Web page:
Patients typically have insomnia, excessive
daytime sleepiness, or both, which typically
resolve as the body clock realigns itself.
Diagnosis is clinical.
• EX: Jet lag, Shift workers. Etc.
Non–Rapid Eye Movement (NREM)
Sleep Arousal Disorders
• Non-Rapid Eye Movement (NREM) Sleep
Arousal Disorders occur when the brain is
partly in Non-REM sleep and partly awake
enough to perform complex activities without
any conscious awareness of them. They occur
during Slow Wave Sleep (SWS).
Non–Rapid Eye Movement (NREM)
Sleep Arousal Disorders
Non–Rapid Eye Movement (NREM)
Sleep Arousal Disorders
• No parent wants to hear their child scream in the
night. It is often a more frightening experience for
the adult than it is the child, and if it is due to a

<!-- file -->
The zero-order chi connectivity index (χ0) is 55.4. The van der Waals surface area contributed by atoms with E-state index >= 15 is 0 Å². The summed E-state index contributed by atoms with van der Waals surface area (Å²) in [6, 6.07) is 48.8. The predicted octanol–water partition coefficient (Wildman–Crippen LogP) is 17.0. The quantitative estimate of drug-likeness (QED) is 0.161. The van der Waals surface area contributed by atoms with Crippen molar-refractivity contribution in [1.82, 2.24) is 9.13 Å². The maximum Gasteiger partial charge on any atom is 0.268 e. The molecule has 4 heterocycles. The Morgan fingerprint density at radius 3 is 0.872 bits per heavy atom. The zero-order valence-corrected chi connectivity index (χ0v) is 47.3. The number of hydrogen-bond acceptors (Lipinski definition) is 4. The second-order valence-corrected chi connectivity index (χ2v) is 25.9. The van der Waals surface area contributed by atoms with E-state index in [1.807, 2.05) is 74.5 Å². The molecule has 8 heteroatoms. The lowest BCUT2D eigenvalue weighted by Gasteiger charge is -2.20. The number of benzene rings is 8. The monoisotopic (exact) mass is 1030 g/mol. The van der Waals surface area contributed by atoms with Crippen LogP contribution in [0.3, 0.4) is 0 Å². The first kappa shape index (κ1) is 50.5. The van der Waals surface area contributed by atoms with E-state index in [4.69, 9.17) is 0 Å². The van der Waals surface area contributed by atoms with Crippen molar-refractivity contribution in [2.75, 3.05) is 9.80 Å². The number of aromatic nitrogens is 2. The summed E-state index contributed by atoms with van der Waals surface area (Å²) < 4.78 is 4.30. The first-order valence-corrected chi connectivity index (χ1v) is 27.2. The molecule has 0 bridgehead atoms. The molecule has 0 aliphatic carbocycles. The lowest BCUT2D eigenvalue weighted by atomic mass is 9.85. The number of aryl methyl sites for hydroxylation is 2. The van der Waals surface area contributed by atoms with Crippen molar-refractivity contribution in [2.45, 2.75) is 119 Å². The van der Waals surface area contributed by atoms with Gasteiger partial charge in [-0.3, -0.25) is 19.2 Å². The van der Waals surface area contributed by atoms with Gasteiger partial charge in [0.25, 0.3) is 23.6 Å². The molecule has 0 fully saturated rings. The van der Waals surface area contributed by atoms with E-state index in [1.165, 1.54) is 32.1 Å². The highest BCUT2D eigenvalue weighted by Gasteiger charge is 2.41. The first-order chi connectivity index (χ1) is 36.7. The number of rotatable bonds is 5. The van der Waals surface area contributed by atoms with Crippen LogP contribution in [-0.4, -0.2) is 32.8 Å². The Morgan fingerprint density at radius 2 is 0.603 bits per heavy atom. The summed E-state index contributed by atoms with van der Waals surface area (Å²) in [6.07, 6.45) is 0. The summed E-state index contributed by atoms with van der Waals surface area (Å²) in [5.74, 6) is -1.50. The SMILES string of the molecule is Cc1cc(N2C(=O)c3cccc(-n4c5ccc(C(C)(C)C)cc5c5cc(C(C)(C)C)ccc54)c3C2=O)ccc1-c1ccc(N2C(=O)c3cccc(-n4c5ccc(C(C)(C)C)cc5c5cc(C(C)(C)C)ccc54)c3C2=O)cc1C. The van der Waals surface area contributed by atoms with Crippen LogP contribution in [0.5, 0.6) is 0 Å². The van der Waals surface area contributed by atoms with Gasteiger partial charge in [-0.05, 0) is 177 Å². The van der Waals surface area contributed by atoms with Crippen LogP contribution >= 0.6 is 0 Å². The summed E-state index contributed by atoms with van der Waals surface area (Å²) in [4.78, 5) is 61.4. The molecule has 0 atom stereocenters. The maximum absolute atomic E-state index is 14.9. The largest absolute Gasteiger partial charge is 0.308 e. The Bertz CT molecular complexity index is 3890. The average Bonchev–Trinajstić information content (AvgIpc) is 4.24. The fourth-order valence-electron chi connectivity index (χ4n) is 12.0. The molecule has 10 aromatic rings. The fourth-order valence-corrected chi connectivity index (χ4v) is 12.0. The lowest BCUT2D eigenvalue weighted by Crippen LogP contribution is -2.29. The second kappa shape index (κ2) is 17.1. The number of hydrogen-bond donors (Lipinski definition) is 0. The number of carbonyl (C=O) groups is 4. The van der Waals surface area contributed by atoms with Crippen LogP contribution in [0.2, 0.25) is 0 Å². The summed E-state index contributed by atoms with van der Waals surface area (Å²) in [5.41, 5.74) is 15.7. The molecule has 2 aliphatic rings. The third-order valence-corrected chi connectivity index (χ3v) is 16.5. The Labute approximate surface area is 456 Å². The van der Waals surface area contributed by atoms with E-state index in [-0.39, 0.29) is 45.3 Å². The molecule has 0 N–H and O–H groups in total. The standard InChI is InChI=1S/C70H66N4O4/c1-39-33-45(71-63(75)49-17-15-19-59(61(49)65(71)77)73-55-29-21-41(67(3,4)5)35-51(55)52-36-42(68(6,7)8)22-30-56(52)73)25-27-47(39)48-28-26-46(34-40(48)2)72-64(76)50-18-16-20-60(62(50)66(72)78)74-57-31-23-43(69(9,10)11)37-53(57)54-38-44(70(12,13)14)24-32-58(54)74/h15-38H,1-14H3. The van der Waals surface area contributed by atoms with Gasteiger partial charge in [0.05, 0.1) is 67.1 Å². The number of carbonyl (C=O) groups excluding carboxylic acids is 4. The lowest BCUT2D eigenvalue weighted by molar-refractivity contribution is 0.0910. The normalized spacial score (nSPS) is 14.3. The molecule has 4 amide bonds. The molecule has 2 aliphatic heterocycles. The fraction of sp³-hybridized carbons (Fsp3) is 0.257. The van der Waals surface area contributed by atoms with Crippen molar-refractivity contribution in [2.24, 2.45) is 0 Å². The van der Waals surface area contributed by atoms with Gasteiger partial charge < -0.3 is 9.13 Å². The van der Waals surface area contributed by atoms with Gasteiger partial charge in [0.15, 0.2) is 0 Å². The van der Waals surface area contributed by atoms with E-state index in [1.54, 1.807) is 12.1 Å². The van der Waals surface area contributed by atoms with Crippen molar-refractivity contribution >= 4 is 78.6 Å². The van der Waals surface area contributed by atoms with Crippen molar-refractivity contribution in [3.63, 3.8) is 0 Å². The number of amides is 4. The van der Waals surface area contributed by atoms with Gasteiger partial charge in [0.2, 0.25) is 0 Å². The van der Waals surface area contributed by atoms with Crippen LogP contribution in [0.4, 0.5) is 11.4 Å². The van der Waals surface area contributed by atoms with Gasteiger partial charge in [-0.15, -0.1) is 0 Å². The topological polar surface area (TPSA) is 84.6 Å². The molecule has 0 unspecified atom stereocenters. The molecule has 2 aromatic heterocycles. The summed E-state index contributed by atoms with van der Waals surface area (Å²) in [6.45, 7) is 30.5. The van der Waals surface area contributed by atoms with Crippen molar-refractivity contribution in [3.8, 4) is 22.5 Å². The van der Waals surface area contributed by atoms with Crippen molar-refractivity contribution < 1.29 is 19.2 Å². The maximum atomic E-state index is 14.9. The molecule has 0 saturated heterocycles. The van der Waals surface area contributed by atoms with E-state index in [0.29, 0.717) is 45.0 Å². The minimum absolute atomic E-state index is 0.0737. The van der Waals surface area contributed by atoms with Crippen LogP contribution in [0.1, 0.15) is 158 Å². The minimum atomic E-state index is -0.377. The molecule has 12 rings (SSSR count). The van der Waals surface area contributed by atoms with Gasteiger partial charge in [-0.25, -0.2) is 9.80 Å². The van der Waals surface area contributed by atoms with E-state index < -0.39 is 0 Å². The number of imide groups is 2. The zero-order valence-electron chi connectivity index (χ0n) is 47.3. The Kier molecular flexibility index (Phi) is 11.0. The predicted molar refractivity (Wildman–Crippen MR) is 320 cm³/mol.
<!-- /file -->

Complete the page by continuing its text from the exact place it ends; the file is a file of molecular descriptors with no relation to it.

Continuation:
parasomnia, the child is unaware of the event in
most cases. Parasomnias often occur in
preschool-aged children and decrease in
frequency by early adolescents. Most of the
parasomnias that occur do so in healthy children,
but the differential can include neurologic,
psychiatric, and mental disorders, so careful
observation and a good history and physical are
Non–Rapid Eye Movement (NREM)
Sleep Arousal Disorders
• Parasomnias can be divided into those that occur in nonREM (NREM) sleep and rapid eye movement (REM) sleep.
NREM parasomnias include sleep terrors and sleep walking.
These usually occur during the first third part of sleep when
the child is in stages of NREM sleep. They are called partial
or confusional arousals as they occur when transitioning
from deeper stages to lighter stages of NREM
sleep. Children who sleepwalk often have parents who did
the same when they were young. Other sleep disorders
such as obstructive sleep apnea and restless leg syndrome
can be triggers, as can gastroesophageal reflux, fever, and
sleep deprivation. Nocturnal seizures can mimic sleep
terrors and sleepwalking so careful attention must be paid
to a parent’s concerns.
Non–Rapid Eye Movement (NREM)
Sleep Arousal Disorders
• If these parasomnias are excessive or there is